Standards/Curriculum Correlations

Globalization and technology has changed education.  With these changes comes changes in teaching and learning.

To what extent do the standards you use… provide an overview

1)  The National Council for History Education (NCHE) believes that historical thinking develops a unique capacity to comprehend human situations, challenges and interactions.  Thinking historically introduces students toBannerGlobal2 the wonders of the past and fosters the ability to make judgments about the present.  History’s Habits of Mind articulates this distinctive approach, one that leads towards engaging with and understanding the contemporary world and serves as a foundation for life-long, productive learning and active citizenship.

2) National Council for the Social Studies (NCSS) The revised standards, National Curriculum Standards for Social Studies: A Framework for Teaching, Learning, and Assessment, were developed by a Task Force of the National Council for the Social Studies, and approved by the NCSS Board of Directors in March 2010. The realities of global interdependence require an understanding of the increasingly important and diverse global connections among world societies. This theme prepares students to study issues arising from globalization. It typically appears NCSS-Logo-LP2in units or courses dealing with geography, culture, economics, history, political science, government, and technology. Global connections have intensified and accelerated the changes faced at the local, national, and international levels. The effects are evident in rapidly changing social, economic, and political institutions and systems. The realities of global interdependence require deeper understanding of the increasing and diverse global connections among world societies and regions.

3) College, Career, and Civic Life (C3) Framework for Social Studies State Standards  Understanding and evaluating change and continuity over time, and making appropriate use of historical evidence in answering questions and developing arguments about the past. It involves going beyond simply asking, “What happened c3coverwhen?” to evaluating why and how events occurred and developments unfolded. It involves locating and assessing historical sources of many different types to understand the contexts of given historical eras and the perspectives of different individuals and groups within geographic units that range from the local to the global. Global-scale issues and problems cannot be resolved without extensive collaboration among the world’s peoples, nations, and economic organizations. Asking and answering questions about global inter-connections and spatial patterns are a necessary part of geographic reasoning.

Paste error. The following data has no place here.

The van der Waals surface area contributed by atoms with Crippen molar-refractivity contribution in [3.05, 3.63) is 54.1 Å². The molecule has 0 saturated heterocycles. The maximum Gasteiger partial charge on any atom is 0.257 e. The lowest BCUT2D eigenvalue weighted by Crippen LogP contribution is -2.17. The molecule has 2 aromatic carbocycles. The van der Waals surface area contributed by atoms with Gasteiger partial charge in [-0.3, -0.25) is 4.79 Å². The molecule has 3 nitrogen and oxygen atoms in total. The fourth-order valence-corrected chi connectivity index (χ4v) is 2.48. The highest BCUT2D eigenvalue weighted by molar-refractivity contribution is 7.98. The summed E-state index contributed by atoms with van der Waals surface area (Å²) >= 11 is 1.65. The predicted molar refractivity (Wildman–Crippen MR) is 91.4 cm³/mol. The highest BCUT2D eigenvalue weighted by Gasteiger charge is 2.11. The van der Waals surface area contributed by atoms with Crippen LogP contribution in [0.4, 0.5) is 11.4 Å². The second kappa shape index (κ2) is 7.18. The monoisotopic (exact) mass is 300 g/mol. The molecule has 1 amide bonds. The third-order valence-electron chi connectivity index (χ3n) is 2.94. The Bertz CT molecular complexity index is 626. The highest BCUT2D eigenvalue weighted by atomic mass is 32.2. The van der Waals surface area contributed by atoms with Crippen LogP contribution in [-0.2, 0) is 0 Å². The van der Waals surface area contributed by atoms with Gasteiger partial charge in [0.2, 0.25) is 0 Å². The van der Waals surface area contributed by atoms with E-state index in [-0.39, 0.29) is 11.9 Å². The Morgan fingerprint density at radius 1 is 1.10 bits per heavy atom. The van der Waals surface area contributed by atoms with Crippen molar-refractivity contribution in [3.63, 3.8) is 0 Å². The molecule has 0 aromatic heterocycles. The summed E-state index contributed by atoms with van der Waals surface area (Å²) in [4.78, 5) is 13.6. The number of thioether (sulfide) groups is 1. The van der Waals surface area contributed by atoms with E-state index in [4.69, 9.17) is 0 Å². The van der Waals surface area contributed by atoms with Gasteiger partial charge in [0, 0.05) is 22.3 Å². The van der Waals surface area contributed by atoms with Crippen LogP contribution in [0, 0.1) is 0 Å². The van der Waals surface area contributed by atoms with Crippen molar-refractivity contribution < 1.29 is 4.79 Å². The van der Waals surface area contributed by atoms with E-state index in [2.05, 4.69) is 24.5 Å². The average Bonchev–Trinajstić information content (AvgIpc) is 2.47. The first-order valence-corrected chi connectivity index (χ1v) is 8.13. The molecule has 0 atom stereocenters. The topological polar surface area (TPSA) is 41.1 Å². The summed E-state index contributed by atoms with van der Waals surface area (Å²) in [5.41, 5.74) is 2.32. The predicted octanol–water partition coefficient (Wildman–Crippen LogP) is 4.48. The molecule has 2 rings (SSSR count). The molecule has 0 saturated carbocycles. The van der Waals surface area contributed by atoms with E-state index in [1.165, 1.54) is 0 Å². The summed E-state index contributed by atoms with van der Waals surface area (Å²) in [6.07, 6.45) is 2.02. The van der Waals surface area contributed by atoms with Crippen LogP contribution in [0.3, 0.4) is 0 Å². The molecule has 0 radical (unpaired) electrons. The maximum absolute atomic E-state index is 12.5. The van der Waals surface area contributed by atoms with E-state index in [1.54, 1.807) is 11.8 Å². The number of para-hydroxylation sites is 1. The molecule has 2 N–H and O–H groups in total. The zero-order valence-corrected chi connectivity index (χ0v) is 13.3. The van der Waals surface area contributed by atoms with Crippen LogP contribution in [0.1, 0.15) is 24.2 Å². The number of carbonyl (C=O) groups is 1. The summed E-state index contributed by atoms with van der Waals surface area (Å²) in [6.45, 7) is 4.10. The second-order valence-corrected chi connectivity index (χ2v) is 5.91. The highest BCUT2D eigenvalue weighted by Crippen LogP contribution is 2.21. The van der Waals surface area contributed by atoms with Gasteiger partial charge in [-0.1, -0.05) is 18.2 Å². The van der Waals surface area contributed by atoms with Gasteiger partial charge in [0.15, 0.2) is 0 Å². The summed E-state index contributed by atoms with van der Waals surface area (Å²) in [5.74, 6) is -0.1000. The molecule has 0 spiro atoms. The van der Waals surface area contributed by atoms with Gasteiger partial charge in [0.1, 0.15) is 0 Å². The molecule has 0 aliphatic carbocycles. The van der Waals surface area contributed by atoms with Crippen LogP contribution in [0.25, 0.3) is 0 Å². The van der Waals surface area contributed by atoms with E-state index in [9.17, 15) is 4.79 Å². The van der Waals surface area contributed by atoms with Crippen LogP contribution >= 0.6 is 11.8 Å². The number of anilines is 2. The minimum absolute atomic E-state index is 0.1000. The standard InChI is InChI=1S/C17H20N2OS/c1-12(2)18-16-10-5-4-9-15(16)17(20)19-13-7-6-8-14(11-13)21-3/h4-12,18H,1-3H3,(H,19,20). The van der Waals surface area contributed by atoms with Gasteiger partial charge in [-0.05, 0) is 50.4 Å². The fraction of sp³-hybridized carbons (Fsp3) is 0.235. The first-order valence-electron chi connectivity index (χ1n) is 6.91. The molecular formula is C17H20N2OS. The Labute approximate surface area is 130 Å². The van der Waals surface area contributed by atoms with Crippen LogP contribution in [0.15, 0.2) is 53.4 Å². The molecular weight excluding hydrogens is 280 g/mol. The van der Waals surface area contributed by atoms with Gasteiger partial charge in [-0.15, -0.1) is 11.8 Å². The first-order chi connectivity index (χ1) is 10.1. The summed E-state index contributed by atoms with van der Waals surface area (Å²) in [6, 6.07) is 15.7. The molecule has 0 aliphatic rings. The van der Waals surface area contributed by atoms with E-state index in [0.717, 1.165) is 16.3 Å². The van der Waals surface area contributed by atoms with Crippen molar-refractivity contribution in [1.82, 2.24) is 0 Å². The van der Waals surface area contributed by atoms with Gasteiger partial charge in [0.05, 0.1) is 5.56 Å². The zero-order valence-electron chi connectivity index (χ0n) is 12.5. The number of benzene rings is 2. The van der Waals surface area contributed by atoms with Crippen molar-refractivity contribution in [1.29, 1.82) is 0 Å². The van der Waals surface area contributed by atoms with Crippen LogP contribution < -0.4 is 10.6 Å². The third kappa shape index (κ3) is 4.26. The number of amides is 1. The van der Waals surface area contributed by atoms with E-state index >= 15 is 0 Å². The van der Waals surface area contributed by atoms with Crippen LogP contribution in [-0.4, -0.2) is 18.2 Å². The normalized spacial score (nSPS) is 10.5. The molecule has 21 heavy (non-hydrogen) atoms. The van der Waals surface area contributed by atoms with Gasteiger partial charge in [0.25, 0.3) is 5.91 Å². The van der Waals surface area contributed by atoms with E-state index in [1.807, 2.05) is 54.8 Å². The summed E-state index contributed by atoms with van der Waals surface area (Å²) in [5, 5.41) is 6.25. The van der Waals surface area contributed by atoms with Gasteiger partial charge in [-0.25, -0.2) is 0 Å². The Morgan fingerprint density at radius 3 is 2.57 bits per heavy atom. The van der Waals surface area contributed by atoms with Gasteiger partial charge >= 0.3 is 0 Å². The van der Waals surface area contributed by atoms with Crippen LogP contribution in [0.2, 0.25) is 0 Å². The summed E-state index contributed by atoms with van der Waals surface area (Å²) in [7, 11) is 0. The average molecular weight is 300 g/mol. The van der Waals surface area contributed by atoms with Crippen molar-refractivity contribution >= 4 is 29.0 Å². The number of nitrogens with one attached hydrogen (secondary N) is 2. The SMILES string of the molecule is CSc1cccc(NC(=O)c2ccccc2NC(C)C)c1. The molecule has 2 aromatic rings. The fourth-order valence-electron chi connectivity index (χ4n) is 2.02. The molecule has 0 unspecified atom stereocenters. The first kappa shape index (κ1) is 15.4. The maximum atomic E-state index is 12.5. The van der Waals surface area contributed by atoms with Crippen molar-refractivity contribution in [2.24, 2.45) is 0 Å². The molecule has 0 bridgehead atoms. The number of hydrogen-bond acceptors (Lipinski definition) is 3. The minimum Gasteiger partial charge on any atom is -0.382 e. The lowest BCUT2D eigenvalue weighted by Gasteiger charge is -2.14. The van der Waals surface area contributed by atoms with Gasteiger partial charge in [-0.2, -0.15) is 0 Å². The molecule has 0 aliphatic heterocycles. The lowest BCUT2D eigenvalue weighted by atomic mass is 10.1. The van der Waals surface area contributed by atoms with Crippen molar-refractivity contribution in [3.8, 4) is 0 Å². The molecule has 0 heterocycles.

4) The Common Core State Standards To be ready for college, workforce training, and life in a technological society, students need the ability to gather, comprehend, evaluate, synthesize, and report on information and ideas, to conduct original research in order to answer questions or solve problems, and to analyze and create a high volume and extensive range of print and non-print texts in media forms old and new. The need to conduct research and to ccss_slide1produce and consume media is embedded into every aspect of today’s curriculum. In like fashion, research and media skills and understandings are embedded throughout the Standards rather than treated in a separate section.”Social Studies standards emphasize  skill development. In turn, teachers decide what content and perspectives (global for example) to use

5) The College Board, AP U.S. History (APUSH) The revised course includes 7 themes for students to explore. These themes focus on major historical issues and changes, helping students connect the historical content they APlogostudy to broad developments and processes that have emerged over centuries in what has become the United States. One theme, America in the World,  focuses on the interactions between nations that affected North American history in the colonial period, and on the influence of the United States on world affairs.

6) International Baccalaureate Organization (IBO) – Group 3 History The Diploma Program’s history course aims to promote an understanding of history as a discipline, including the nature and diversity of its sources, IB_logomethods and interpretations. It also helps students to gain a better understanding of the present through critical reflection upon the past…The course provides both structure and flexibility, fostering an understanding of major historical events in a global context. It requires students to make comparisons between similar and dissimilar solutions to common human situations, whether they be political, economic or social. It invites comparisons between, but not judgments of, different cultures, political systems and national traditions.

7) Partnership for 21st Century Skills (P21)  Mastery of core subjects and 21st century themes is essential for students in the 21st century. Core subjects include: History…In addition to these subjects, we believe schools must move beyond a focus on basic competency in core subjects to promoting understanding of academic content at much P21_infopagehigher levels by weaving 21st century interdisciplinary themes into core subjects:

Global Awareness

  • Using 21st century skills to understand and address global issues
  • Learning from and working collaboratively with individuals representing diverse cultures, religions and lifestyles in a spirit of mutual respect and
  • Understanding  other nations and cultures, including the use of non-English languages

 

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